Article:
When we got back to Xanadont, I fired up the deli slicer and shaved off a full sandwich worth of meat, which I put on spicy mustard smeared sour dough bread. Tomorrow I’m going to get some cole slaw fixins and pickles an try a different style sandwich.
I was happy with how my first brining experience came out and thanks to my handy brine bucket, will most likely be soaking something again soon!
No matter how you slice it, (I prefer thinly) tongue has a bad reputation.
“I don’t want to taste something that can taste me back” and other cheeky comments aside, there’s an innate distaste for the tongue that’s seemingly cultural. A popular item in Mexican, Asian and European cooking, the tongue is a muscle that’s surprisingly tender when cooked.
I swung by Cannuli’s in Philadelphia’s Italian Market on Wednesday and picked up a fresh cow’s tongue with the intention of corning it. I’ve never really worked with brining before, so this would be a fun little experiment all around.
I had all the ingredients onhand save for pickling spice and a container big enough to hold the tongue, so once everything was picked up, I started preparing the brine. It came together quite easily, leaving an amazing aromatic odor in my kitchen.
While the brine was cooling, I washed the tongue and the brining bucket and did a little kitchen cleanup. With the brine refrigerated, I poured it over the meat and used a sterilized mason jar to keep it weighed down. Now all that’s left is patience. In five days it will be ready to cook.
Claire is convinced that quail look like “little naked people”.
That didn’t stop her from enjoying them with me for our pre-Valentine’s day dinner.
We decided a few weeks ago to simplify Valentine gift giving; instead of getting each other a present, we’d go out for a nice dinner and pay each others tab. That still left us with our usual Monday night cooking date, so we decided to have a little fun and make a batch of roasted quail.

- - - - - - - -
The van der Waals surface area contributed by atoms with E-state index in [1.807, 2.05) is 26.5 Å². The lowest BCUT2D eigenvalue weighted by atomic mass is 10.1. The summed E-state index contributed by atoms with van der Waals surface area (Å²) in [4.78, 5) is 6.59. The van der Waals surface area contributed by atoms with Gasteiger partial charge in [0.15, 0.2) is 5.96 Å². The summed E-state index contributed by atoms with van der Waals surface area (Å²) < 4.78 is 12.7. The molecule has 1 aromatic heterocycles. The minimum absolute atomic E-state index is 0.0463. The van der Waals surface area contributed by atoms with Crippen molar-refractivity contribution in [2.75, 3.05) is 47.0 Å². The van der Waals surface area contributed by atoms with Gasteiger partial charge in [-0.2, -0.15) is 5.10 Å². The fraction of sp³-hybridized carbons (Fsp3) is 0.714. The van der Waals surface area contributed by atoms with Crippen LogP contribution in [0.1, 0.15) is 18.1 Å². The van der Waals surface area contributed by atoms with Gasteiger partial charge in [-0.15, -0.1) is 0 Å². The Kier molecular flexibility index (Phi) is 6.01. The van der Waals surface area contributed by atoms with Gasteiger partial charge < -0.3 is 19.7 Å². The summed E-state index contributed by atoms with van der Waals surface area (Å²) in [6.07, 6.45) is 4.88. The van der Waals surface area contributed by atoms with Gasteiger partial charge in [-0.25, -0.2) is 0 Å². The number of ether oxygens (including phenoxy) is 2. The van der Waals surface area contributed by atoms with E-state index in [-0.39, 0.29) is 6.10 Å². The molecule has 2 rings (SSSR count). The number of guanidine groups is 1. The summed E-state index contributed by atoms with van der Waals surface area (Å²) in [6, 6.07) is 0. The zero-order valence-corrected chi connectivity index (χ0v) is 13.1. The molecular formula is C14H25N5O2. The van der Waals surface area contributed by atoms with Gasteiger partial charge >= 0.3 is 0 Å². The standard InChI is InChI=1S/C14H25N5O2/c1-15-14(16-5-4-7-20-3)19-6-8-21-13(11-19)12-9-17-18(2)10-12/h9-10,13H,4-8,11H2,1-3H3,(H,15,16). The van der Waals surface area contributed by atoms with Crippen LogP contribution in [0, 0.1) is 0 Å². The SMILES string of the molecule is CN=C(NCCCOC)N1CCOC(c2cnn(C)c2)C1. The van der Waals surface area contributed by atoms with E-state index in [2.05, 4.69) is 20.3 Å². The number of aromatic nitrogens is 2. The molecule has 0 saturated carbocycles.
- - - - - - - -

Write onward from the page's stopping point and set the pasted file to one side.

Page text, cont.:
I grew up eating quail; Robert (my brother) and I used to hunt them on the P5 farm in Plant City. He usually did the dirty work with a shotgun and I handled plucking. As fun as you’d think picking birdshot AND feathers out of a tiny game bird is, I assure you that buying six packs at the supermarket is much, much easier.
I seasoned all six of the little naked gents (after removing any stray feathers) with sea salt and pepper, and browned them with prosciutto. While they were browning, Claire started working on a porcini & shiitake mushroom risotto. For greens we sauteed a small batch of broccolini.
Everything came out perfectly. We tore the little guys apart (saving all of the wishbones!) while watching Superbad. The porcini was wonderfully woody; I haven’t used porcini before but I think it’s going to be my go-to fungus for future mushroom risotto.
As for Valentine’s dinner?
We went to Morimoto.
It’s been a while since I had gone and was Claire’s first time. Our dishes were spectacular. Pork Belly, Kobe carpaccio, seared duck breast with duck confit fried rice and overeasy duck egg and buckwheat soba with truffle oil, bacon and scallops. An orgy of awesome.
Two days of good food and amazing company!
Happy Valentine’s day, everyone.